Widgetized Section

Go to Admin » Appearance » Widgets » and move Gabfire Widget: Social into that MastheadOverlay zone

No bonuses for QC this year

By Staff, 12/9/20 9:53 AM

PRESCOTT – There will be no bonuses for members of the Nevada County Quorum Court this Christmas.

It was pointed out, at the December meeting of the court Tuesday evening, this is now illegal under Arkansas law. Under the law, lump sum bonuses aren’t allowed. However, justices of the peace are to be paid for per diem meetings, as long as the amount doesn’t exceed $8,734 a year in counties with populations less than 70,000. Basically, this means JPs are to be paid a monthly stipend for the meetings, and an extra stipend for any special or called meetings. Generally, though, the only special meetings are for members of the budget committee at the end of the year.

While the JPs won’t be getting anything extra for Christmas this year, county employees will receive a bonus. Full-time workers will get $600, while part-timers will receive $300. All employees of less than six months will get a bonus pro-rated based on how long they’ve been with the county. JP Pat Grimes asked if Mary Godwin, executive director of the Prescott-Nevada County Economic Development Office, would be getting a bonus. He was told she would as she’s considered a county employee because the county pays part of her salary. Fore asked if Jamie Hillery, executive director of the Prescott-Nevada County Chamber of Commerce would be getting one as well and was informed she wouldn’t. Nevada County Judge Mark Glass said Godwin was receiving the bonus because of the work she did to help the county get CARES Act funding, which helped the jail. This is to be a one-time bonus.

The court approved a budget for 2021, with roughly $1.8 million in county general, $1.3 million in road and bridge, $554,000 for solid waste, and $876,000 for the Nevada County Jail. These figures include bonuses for employees next year as well. Jailers will be getting a 50 cent an hour raise, while the head jailers will get 75 cents an hour more. Crews with the road and bridge department will be getting raises of 25 cents an hour as well.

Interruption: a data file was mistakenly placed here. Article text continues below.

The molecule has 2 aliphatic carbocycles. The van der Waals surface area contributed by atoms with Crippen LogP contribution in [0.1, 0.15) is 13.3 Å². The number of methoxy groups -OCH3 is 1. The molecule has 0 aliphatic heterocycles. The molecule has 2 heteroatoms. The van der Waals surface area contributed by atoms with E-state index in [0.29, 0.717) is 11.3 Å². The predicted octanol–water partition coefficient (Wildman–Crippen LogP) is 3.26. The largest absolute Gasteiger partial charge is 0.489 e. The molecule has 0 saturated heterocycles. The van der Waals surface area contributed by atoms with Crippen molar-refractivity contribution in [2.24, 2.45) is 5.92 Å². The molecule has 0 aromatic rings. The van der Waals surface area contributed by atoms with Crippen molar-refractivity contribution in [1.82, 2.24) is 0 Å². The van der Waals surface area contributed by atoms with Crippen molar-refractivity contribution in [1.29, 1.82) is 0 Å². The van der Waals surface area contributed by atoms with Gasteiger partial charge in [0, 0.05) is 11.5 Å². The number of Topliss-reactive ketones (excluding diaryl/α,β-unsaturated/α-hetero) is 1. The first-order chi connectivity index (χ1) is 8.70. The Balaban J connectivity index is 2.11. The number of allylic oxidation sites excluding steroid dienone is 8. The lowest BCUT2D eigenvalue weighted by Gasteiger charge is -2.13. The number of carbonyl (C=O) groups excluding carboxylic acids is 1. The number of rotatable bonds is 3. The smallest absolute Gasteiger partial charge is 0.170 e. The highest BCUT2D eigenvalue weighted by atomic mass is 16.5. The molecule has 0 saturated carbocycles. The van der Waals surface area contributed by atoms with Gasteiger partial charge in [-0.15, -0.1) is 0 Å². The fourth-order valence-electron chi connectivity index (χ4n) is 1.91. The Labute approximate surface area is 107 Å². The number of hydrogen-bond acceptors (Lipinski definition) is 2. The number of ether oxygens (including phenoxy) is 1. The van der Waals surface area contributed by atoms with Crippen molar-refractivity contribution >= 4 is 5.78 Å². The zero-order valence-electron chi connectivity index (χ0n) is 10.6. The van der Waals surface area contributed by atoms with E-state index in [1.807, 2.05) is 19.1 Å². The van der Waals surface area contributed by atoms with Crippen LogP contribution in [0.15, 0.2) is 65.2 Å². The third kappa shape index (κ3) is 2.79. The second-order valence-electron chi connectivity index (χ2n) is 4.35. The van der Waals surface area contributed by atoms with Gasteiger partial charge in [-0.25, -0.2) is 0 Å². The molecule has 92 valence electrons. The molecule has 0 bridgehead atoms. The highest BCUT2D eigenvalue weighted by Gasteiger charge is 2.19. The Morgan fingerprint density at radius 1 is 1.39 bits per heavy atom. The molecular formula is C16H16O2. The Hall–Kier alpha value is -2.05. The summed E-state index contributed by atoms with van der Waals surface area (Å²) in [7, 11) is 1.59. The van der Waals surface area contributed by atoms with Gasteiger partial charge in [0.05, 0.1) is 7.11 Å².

In other business, County Agent Stacy Stone said the extension office is pushing soil testing as this is a slow time for the department. He reminded the court this is a free service and the extension office will provide recommendations on how best to use the land based on the test results.

Hayley Rice, over 4-H, said the 4-H partnered with the extension homemakers and Nevada County Master Gardeners on a food drive and collected more than 500 pounds of canned food and more than $1,000 in cash for the local food bank.

Hillery, in her report to the court, said the Chamber has been working hard over the last few months with the festival and Chamber banquet and is now in the process of updating the 2021 business directory. The Chamber, she added, is also sponsoring a shop local campaign this holiday season, urging people to visit local businesses for their Christmas shopping needs. Information on businesses is being posted on social media with a different business sponsored each day.

She reminded the court there will be a drive-through retirement reception for Dr. Charles Vermont from 2-3 p.m. Thursday.

Nevada County Judge Mark Glass said there’s no update on the Nubbin Hill Bridge project at this time, but it’s in the hand of the county attorney. He pointed out the county received $475,955.55 in CARES Act funds with the help of the EDO and other county officials who helped write the grant. Part of this money will be used to make sure no department ends the year in the red, while some could be placed in certificate of deposits to earn interest.

Ashley Isley, jail supervisor, told the court the jail currently houses 42 inmates and the amount coming in from other counties has been rising consistently. She pointed out the jail has a quarantine area for incoming inmates who aren’t released into the general population until their quarantine is lifted and they show no signs of COVID-19.

The court was told the state will allow jails to operate at 70 percent capacity, and, if sales tax collections continue increasing, the bond for the jail could be paid off in 2028 or 2030, at which time 3/4 of the sales tax passed for the facility will be retired under the sunshine clause, while a 1/4 cent will remain for maintenance and operation of it.